Lead moderator Shachi Kurl, a pollster and former journalist, rapidly cut off many attempts to pivot from one topic to the next, and hawkishly watched the clock to ensure all of the myriad elements of the program had their slotted times. It led to a moment that some observers believe will raise anger in Quebec, and potentially draw votes to the Bloc: Kurl wound up arguing with Yves-François Blanchet, the Bloc Québecois leader, who claimed he’d been shorted when it came to timing. This came after she’d begun the debate with a tense exchange with Blanchet over Quebec’s controversial Bill 21 banning religious symbols from public workplaces.

At another point, Kurl offered Trudeau an absurdly paltry five seconds to respond to various critiques of his record. Some past debates have gone wildly off topic or off-kilter and would have benefited from a moderator with a tighter leash. Kurl’s leash often seemed like a choke chain, stifling many exchanges from blossoming into actual, you know, debates.

Some of the one-on-one questions from Kurl and other journalists set the leaders on their heels in ways debate viewers seldom see—as when CBC’s Rosemary Barton asked Singh whether he wanted to protect homeowner’s equity or help young people be able to afford a house (the NDP leader tried having it both ways). But the one-by-one questioning of five leaders prevented any of those issues from getting properly fleshed out, and the discussion suffered because fellow leaders weren’t able to chime in themselves.

This was supposed to be O’Toole’s introduction to Canadians, but Annamie Paul seized the spotlight

The Green leader has been hemmed in and stifled throughout the campaign thus far, by a party brass that’s tried to extinguish her leadership; by flailing organization that has left her dozens of candidates short of a full national slate; and by her decision to spend nearly the entire campaign obsessed with her long-shot bid to win her own seat in Toronto Centre. She needed a lift.

She gave herself one Thursday, by portraying herself as the reasoned conciliator among a group of bickering men, and sharing much of her biography. We were introduced not only to a lawyer, but her whole supporting cast—a husband who’s worked in international human rights, a brother who used to be an Alberta roughneck, a grandmother who worked well past retirement age, parents who struggled to put food on the table, relatives who taught her Caribbean expressions. Was it overkill in the minds of some politicos? Yes. But it made her personable in a way that will appeal to many voters, impressing upon them, at least, that there’s more to her than an embattled leadership. (O’Toole, the only other newcomer to the English debate stage, did far less to bring forth his personal history or much of his character, aside from positing that he’s the guy who will drive the bus, not the Conservative caucus.)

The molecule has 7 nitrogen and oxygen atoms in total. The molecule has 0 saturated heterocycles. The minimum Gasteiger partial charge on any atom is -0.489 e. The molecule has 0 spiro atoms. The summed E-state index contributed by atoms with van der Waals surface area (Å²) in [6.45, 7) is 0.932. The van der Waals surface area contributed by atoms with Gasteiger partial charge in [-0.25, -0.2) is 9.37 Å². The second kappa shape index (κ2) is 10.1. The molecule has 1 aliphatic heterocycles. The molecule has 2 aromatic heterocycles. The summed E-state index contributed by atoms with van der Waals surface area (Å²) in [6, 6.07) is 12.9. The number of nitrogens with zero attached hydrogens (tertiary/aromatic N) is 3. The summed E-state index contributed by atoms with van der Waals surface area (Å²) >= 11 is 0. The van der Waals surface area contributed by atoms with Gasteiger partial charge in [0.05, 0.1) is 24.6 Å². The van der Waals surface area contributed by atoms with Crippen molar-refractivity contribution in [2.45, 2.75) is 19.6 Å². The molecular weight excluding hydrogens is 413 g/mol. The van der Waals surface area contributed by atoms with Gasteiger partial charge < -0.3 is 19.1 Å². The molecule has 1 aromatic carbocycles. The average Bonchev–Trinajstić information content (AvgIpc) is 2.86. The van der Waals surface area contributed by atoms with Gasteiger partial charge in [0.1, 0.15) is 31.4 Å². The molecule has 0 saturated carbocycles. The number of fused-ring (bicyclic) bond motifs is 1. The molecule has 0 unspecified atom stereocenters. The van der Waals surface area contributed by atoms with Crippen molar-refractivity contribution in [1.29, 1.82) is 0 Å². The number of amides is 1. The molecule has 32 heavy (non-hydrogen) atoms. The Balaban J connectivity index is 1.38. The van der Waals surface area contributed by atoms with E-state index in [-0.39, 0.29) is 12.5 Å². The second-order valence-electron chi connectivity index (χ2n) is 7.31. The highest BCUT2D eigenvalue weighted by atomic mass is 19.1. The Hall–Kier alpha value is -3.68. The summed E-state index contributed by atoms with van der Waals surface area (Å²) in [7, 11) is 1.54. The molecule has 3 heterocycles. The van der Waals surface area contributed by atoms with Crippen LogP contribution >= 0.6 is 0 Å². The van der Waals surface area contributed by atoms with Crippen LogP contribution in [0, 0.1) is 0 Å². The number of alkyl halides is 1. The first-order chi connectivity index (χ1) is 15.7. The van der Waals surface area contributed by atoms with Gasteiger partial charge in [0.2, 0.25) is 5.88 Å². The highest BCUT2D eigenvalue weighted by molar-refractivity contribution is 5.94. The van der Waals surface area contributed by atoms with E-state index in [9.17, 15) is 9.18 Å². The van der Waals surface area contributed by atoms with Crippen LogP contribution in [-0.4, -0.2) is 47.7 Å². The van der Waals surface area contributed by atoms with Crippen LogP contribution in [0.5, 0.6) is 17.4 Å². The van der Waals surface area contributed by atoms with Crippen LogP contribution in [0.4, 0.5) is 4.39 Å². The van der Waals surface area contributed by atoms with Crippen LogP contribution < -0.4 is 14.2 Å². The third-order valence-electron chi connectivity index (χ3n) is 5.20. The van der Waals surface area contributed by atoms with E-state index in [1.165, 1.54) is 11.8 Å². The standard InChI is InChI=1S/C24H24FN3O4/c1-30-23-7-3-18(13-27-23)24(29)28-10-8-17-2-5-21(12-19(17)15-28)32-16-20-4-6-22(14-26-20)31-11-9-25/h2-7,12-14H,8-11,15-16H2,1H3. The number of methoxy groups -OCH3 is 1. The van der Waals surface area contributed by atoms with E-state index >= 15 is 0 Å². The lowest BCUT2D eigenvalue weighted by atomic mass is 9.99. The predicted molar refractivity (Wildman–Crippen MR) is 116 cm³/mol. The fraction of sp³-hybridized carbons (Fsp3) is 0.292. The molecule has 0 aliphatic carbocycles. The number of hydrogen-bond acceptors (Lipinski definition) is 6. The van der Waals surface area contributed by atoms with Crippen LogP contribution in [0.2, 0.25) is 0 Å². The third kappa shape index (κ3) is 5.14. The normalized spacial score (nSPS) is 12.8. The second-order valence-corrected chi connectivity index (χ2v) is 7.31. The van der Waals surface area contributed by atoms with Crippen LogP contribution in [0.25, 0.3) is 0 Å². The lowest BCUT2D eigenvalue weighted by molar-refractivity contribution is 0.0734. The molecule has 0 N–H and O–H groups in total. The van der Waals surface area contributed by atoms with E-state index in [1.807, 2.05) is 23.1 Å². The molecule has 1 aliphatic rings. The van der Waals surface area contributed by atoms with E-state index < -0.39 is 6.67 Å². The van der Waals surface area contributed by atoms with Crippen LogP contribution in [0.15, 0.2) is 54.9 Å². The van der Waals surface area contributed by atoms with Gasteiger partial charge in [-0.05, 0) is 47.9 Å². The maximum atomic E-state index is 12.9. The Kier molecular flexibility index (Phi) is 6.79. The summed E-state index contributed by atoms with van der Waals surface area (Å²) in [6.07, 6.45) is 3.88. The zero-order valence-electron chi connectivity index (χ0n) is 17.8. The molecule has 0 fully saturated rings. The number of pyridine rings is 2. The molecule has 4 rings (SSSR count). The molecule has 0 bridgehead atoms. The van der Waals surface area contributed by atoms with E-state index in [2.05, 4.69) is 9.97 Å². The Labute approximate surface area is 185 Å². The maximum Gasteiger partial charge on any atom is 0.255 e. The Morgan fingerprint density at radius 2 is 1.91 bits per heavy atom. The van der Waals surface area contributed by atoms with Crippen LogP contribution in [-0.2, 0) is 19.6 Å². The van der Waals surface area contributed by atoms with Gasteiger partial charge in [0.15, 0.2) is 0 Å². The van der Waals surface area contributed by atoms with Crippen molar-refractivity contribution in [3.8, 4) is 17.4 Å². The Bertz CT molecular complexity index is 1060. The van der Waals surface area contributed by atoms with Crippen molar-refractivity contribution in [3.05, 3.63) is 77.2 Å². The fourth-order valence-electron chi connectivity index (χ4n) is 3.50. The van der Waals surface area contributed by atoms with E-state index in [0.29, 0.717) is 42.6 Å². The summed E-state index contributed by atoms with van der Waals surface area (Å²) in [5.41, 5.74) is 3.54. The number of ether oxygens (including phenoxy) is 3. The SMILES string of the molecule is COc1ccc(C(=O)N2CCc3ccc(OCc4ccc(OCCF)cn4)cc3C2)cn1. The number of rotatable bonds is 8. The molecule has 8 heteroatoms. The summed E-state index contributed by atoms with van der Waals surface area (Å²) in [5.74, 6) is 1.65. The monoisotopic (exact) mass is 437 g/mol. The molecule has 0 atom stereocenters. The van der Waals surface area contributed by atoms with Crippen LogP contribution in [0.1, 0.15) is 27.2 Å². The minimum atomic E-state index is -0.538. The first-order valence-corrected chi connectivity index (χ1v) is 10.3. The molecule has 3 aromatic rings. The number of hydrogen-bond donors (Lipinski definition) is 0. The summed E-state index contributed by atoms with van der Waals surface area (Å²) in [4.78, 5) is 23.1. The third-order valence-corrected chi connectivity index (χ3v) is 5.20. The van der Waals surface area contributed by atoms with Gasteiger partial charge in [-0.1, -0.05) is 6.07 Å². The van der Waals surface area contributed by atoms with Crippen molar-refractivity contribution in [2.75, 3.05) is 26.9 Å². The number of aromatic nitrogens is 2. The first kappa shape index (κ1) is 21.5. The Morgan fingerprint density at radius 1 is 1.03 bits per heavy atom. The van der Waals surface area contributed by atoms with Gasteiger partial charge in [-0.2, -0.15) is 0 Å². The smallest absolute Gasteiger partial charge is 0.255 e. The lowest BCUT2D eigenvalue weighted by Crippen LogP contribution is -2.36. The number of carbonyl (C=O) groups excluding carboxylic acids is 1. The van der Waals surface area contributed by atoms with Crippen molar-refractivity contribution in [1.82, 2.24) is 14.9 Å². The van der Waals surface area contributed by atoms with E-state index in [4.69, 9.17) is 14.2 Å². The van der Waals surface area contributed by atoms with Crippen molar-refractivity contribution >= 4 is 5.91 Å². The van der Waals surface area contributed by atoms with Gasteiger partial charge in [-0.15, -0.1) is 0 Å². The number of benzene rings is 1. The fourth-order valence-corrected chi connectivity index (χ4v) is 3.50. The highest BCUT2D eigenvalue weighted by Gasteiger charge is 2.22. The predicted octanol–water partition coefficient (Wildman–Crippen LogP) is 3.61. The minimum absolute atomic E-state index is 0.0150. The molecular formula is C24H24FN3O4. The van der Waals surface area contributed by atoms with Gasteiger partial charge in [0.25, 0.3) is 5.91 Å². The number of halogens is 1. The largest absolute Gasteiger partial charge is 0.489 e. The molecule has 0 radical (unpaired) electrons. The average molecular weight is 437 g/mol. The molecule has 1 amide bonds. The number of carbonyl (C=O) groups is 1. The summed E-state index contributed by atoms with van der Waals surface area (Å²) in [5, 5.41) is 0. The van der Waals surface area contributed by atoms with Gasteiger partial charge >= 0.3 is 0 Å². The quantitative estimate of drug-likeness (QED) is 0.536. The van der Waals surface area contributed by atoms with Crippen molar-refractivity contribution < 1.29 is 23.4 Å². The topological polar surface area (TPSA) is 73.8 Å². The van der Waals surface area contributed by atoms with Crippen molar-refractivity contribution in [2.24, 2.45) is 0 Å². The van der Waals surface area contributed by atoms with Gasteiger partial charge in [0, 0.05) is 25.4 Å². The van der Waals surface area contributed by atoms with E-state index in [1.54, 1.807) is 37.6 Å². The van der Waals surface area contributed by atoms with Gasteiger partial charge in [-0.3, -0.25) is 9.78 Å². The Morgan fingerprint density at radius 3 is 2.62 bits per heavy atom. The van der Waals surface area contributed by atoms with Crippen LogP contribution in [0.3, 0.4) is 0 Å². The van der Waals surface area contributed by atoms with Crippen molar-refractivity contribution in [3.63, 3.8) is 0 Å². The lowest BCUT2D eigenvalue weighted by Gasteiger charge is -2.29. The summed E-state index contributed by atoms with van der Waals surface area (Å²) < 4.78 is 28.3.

Paul also suavely took down Blanchet when he objected to a comment about his refusal to acknowledge systemic racism in Quebec: “It’s not an insult, it’s an invitation to educate yourself,” Paul said.

Condolences, though, if you were looking for policy chops from the leader of a party that’s long pitched itself as the smart alternative. She gave more family anecdotes than policy solutions. What was this Green leader’s big idea for solving the climate crisis? Bringing all the parties in Parliament together to discuss it. Several of her proposed solutions were along those lines, which is a far cry from those of her details-obsessed predecessor, Elizabeth May. And perhaps that’s why so many Greens are out to thwart her.

Jody Wilson-Raybould is back—in talking point form

Two years ago, Trudeau’s former justice minister (and her ouster from caucus) were at the centre of the SNC-Lavalin scandal, the major ethical issue of the 2019 election. That saga is barely a memory in 2021, and Wilson-Raybould herself has decided not to run again after one brief term as an Independent. And yet, she got mentioned at least three times during this debate, by both Paul and O’Toole. In 2019, she only got name-dropped once, by Conservative leader Andrew Scheer.

Why the repeated reference that will, for now, seem a distant memory to many political junkies? It’s likely a teaser for material that could dominate political discussions in the election’s final week. Wilson-Raybould’s book comes out next Tuesday. The title: Indian’ in the Cabinet: Speaking Truth to Power.